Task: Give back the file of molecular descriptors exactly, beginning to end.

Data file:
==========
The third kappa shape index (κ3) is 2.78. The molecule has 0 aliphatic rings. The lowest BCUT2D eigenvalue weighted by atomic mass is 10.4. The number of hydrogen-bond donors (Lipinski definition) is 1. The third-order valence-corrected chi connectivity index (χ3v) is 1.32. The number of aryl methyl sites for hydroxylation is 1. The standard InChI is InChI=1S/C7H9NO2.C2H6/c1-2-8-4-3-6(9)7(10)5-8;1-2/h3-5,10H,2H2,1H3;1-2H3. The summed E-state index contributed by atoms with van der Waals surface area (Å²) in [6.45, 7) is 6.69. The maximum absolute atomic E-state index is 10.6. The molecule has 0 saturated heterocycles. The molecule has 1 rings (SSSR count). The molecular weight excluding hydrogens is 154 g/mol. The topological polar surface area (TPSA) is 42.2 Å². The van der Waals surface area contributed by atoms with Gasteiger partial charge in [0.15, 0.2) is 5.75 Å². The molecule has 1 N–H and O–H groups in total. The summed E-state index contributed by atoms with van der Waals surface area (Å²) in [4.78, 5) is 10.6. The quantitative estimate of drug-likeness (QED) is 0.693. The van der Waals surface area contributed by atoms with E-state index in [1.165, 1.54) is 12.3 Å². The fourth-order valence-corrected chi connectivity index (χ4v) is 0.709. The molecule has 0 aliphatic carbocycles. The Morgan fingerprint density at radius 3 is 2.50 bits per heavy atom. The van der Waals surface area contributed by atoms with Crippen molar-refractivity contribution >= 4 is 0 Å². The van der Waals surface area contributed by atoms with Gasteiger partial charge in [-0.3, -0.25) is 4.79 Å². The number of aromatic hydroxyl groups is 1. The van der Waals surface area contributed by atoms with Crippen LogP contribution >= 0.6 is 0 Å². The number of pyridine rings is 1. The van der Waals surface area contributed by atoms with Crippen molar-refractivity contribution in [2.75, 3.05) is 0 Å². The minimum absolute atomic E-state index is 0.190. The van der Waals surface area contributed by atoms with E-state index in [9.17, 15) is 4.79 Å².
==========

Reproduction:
The third kappa shape index (κ3) is 2.78. The molecule has 0 aliphatic rings. The lowest BCUT2D eigenvalue weighted by atomic mass is 10.4. The number of hydrogen-bond donors (Lipinski definition) is 1. The third-order valence-corrected chi connectivity index (χ3v) is 1.32. The number of aryl methyl sites for hydroxylation is 1. The standard InChI is InChI=1S/C7H9NO2.C2H6/c1-2-8-4-3-6(9)7(10)5-8;1-2/h3-5,10H,2H2,1H3;1-2H3. The summed E-state index contributed by atoms with van der Waals surface area (Å²) in [6.45, 7) is 6.69. The maximum absolute atomic E-state index is 10.6. The molecule has 0 saturated heterocycles. The molecule has 1 rings (SSSR count). The molecular weight excluding hydrogens is 154 g/mol. The topological polar surface area (TPSA) is 42.2 Å². The van der Waals surface area contributed by atoms with Gasteiger partial charge in [0.15, 0.2) is 5.75 Å². The molecule has 1 N–H and O–H groups in total. The summed E-state index contributed by atoms with van der Waals surface area (Å²) in [4.78, 5) is 10.6. The quantitative estimate of drug-likeness (QED) is 0.693. The van der Waals surface area contributed by atoms with E-state index in [1.165, 1.54) is 12.3 Å². The fourth-order valence-corrected chi connectivity index (χ4v) is 0.709. The molecule has 0 aliphatic carbocycles. The Morgan fingerprint density at radius 3 is 2.50 bits per heavy atom. The van der Waals surface area contributed by atoms with Crippen molar-refractivity contribution >= 4 is 0 Å². The van der Waals surface area contributed by atoms with Gasteiger partial charge in [-0.3, -0.25) is 4.79 Å². The number of aromatic hydroxyl groups is 1. The van der Waals surface area contributed by atoms with Crippen LogP contribution >= 0.6 is 0 Å². The number of pyridine rings is 1. The van der Waals surface area contributed by atoms with Crippen molar-refractivity contribution in [2.75, 3.05) is 0 Å². The minimum absolute atomic E-state index is 0.190. The van der Waals surface area contributed by atoms with E-state index in [9.17, 15) is 4.79 Å².